It would be interesting to know more about commuting patterns that do not involve the downtown core.

  6. William, I very much agree with you. I worked in transportation management in Saint-Laurent, an area with a massive industrial park served by a bus that departed from the tail end of the orange metro line. People were commuting from the Laval, the south shore, Terrebonne, Hudson. For many of them, using transit would have required hours of bus-train-metro-bus, with the 2 buses being winding suburban routes. It just wasn’t feasible.

    Even when people happen to live in the same suburb where they work, these industrial parks are usually isolated by highways, have inefficient bus service, and are very uncomfortable to walk or cycle in. This kind of division may be necessary for an airport, a trucking company or a polluting industry, but not for telecommunications, labs, or service jobs…

  7. Thanks for quoting me – just changed my blog to a new platform and the link should be to

    I remember talking to an old boss of mine; he was quite arrogant about how he and his family had to live way far outside town for the fresh air. He was less amused when I pointed out that the more folks felt that way, the more polluted the air was going to get out in his semi-rural getaway.

  8. Jobs are not eternal, few people work at the same place their whole lives let alone 3-5 years at once.

    So obviously if you live anywhere, and your new job is somewhere else you’re not gonna automatically move there.

    If you have have kids at school, with their own social network, you’re not gonna break that for the sake of being environmentally friendly, screw that.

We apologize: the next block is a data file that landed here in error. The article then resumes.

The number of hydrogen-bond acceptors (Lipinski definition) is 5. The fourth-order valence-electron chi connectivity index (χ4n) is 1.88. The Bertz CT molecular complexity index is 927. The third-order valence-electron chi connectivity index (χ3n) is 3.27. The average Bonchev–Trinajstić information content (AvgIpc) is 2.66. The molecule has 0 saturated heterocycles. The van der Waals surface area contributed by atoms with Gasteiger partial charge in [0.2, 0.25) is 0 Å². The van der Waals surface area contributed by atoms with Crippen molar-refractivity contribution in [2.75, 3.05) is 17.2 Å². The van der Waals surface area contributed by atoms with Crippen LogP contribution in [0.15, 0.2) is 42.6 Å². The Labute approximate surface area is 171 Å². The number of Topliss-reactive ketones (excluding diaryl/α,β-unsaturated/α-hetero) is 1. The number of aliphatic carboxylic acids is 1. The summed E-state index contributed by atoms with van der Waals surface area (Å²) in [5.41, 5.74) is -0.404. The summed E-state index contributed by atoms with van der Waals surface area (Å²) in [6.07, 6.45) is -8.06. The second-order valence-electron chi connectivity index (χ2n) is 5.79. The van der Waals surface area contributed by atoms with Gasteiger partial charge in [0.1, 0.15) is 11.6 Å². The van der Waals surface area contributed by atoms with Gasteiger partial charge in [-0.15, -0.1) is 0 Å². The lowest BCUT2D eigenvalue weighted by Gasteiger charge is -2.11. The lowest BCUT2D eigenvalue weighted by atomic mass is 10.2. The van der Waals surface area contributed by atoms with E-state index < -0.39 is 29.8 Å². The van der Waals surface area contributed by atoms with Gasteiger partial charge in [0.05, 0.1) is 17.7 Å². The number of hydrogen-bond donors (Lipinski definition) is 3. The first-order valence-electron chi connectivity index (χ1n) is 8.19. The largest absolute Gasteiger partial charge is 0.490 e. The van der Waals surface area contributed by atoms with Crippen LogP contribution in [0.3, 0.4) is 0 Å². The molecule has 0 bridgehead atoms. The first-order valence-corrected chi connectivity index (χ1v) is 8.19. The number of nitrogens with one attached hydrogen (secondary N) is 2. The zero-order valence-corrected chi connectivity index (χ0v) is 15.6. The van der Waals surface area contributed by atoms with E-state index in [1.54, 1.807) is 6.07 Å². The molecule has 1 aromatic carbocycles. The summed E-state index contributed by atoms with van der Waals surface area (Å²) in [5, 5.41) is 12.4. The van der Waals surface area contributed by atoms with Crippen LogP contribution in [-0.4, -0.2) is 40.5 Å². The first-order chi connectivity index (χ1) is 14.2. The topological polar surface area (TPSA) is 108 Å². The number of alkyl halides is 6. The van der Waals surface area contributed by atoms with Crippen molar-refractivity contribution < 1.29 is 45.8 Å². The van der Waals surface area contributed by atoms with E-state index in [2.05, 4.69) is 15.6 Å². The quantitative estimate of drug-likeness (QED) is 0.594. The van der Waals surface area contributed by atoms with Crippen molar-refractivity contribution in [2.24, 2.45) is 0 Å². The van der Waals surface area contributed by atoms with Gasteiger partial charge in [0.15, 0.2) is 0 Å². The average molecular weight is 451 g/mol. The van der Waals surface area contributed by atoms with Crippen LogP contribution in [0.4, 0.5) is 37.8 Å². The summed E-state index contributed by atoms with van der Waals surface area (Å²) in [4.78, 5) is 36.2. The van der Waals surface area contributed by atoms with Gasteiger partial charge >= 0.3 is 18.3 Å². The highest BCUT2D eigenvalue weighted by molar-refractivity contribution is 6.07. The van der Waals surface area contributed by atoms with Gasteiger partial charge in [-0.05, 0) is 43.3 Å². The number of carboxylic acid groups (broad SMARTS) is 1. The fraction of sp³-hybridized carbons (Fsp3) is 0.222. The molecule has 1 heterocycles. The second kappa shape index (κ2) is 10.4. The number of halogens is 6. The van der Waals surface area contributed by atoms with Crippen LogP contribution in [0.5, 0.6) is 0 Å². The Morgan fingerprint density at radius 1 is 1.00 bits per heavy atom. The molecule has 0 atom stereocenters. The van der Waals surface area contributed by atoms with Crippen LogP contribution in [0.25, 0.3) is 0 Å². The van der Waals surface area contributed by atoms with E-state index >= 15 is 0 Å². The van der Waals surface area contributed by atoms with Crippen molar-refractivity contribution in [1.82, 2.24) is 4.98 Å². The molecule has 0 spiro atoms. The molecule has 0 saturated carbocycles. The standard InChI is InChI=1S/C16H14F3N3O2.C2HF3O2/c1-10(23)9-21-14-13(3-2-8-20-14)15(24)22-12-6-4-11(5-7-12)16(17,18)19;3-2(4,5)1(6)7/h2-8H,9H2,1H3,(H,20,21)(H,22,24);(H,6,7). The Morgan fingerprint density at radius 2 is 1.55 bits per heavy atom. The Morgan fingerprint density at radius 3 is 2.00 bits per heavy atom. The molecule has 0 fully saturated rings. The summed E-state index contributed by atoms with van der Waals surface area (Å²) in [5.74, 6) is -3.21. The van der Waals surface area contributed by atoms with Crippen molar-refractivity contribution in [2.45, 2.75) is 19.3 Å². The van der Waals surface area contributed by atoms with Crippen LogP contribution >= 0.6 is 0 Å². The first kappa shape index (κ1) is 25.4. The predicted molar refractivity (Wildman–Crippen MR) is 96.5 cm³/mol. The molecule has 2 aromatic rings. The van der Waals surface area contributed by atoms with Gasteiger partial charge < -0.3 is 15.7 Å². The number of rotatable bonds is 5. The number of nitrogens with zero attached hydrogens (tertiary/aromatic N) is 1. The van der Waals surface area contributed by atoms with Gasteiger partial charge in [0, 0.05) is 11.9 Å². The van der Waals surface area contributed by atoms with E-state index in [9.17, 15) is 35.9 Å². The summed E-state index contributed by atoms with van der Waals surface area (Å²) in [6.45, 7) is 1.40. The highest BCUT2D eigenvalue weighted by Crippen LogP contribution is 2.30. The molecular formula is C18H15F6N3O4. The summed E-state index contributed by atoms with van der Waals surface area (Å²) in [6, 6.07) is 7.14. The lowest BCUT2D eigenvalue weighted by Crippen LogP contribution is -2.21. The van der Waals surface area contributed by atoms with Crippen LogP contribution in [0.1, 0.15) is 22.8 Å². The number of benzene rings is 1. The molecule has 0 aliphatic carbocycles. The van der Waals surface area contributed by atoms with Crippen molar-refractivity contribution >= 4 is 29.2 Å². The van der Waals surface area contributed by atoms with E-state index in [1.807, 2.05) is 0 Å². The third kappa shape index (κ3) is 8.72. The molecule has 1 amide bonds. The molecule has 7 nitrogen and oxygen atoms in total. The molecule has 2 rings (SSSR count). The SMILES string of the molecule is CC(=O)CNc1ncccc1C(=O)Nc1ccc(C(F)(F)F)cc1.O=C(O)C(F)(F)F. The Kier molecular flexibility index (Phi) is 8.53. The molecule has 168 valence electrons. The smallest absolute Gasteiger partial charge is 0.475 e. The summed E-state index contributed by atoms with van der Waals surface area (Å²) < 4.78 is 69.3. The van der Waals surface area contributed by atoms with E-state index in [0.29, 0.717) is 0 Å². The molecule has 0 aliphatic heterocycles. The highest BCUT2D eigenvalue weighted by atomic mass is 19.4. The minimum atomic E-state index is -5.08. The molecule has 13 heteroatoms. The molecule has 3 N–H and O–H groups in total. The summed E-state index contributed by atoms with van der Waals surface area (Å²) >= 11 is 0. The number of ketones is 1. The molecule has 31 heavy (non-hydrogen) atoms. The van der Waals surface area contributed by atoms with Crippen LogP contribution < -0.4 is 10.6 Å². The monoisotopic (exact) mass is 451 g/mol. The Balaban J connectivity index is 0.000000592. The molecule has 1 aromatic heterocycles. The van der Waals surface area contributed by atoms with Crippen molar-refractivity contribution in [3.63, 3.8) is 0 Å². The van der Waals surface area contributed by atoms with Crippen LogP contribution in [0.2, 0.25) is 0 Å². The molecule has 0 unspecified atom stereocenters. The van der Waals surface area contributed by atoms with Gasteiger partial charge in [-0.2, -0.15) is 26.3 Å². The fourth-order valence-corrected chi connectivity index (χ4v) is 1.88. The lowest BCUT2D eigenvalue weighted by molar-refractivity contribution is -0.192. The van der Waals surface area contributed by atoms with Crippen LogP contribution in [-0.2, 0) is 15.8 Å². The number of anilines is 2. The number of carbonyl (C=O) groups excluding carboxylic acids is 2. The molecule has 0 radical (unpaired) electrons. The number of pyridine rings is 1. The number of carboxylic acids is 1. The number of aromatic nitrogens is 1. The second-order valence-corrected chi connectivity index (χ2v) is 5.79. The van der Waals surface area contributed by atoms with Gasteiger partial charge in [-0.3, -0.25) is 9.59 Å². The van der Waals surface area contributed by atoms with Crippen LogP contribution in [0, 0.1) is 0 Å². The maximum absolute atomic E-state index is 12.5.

This is the day to day dilemma that people have to live with even if the have the environment in mind.

    If I live in Boisbriands and worked in their industrial park, and my new job is in Laval or PAT, so be it, I wont sacrifice my kids for the cost of a few more liters of gas and a longer commute.

    You can’t expect to always live next to your workplace.

  9. Claude said:

    “I wont sacrifice my kids for the cost of a few more liters of gas and a longer commute.”

    You might see holes in your argument when you end up driving to the pharmacy to pick up asthma inhalators for your kids.

    Christian said:

    “I would definetely say the car is still the biggest driver of suburban sprawl.”

    I would say it’s the other way around. The way sprawl is built leaves people like Claude with little options but to drive around, since cul-de-sacs and “spaghetti” streets are virtually impossible to properly service by public transit.